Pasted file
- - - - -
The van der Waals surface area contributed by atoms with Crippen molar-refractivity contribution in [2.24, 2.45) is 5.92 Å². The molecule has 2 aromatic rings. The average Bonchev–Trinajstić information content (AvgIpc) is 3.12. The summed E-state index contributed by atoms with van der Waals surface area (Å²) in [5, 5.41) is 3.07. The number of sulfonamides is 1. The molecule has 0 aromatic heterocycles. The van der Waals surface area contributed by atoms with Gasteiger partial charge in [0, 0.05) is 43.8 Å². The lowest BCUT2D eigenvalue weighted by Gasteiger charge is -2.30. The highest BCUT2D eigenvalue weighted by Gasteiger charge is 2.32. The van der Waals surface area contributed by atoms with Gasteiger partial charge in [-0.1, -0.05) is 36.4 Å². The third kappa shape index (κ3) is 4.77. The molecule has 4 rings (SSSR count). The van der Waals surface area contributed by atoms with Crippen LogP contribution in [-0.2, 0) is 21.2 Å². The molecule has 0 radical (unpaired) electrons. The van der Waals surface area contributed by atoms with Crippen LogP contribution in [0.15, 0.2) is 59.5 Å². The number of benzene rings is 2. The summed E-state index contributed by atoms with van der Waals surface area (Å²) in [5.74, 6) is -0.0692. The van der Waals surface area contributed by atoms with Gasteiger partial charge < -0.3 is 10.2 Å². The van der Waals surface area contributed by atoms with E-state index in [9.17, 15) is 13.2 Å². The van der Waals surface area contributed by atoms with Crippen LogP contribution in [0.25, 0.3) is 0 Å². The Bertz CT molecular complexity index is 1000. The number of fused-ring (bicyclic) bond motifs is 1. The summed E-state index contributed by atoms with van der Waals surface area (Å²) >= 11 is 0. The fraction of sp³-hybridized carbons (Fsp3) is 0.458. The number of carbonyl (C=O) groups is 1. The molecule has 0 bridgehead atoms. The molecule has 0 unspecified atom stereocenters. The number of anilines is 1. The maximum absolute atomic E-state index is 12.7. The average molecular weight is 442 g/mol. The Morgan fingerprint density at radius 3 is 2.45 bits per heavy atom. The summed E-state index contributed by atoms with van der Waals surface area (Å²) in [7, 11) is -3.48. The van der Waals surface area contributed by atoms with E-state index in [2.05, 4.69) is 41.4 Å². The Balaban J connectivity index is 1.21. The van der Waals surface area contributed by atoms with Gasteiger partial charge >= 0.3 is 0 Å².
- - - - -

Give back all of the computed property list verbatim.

The van der Waals surface area contributed by atoms with Crippen molar-refractivity contribution in [2.24, 2.45) is 5.92 Å². The molecule has 2 aromatic rings. The average Bonchev–Trinajstić information content (AvgIpc) is 3.12. The summed E-state index contributed by atoms with van der Waals surface area (Å²) in [5, 5.41) is 3.07. The number of sulfonamides is 1. The molecule has 0 aromatic heterocycles. The van der Waals surface area contributed by atoms with Gasteiger partial charge in [0, 0.05) is 43.8 Å². The lowest BCUT2D eigenvalue weighted by Gasteiger charge is -2.30. The highest BCUT2D eigenvalue weighted by Gasteiger charge is 2.32. The van der Waals surface area contributed by atoms with Gasteiger partial charge in [-0.1, -0.05) is 36.4 Å². The third kappa shape index (κ3) is 4.77. The molecule has 4 rings (SSSR count). The van der Waals surface area contributed by atoms with Crippen LogP contribution in [-0.2, 0) is 21.2 Å². The molecule has 0 radical (unpaired) electrons. The van der Waals surface area contributed by atoms with Crippen LogP contribution in [0.15, 0.2) is 59.5 Å². The number of benzene rings is 2. The summed E-state index contributed by atoms with van der Waals surface area (Å²) in [5.74, 6) is -0.0692. The van der Waals surface area contributed by atoms with Gasteiger partial charge < -0.3 is 10.2 Å². The van der Waals surface area contributed by atoms with E-state index in [9.17, 15) is 13.2 Å². The van der Waals surface area contributed by atoms with Crippen LogP contribution in [0.25, 0.3) is 0 Å². The Bertz CT molecular complexity index is 1000. The number of fused-ring (bicyclic) bond motifs is 1. The summed E-state index contributed by atoms with van der Waals surface area (Å²) >= 11 is 0. The fraction of sp³-hybridized carbons (Fsp3) is 0.458. The number of carbonyl (C=O) groups is 1. The molecule has 0 bridgehead atoms. The molecule has 0 unspecified atom stereocenters. The number of anilines is 1. The maximum absolute atomic E-state index is 12.7. The average molecular weight is 442 g/mol. The Morgan fingerprint density at radius 3 is 2.45 bits per heavy atom. The summed E-state index contributed by atoms with van der Waals surface area (Å²) in [7, 11) is -3.48. The van der Waals surface area contributed by atoms with E-state index in [2.05, 4.69) is 41.4 Å². The Balaban J connectivity index is 1.21. The van der Waals surface area contributed by atoms with Gasteiger partial charge >= 0.3 is 0 Å².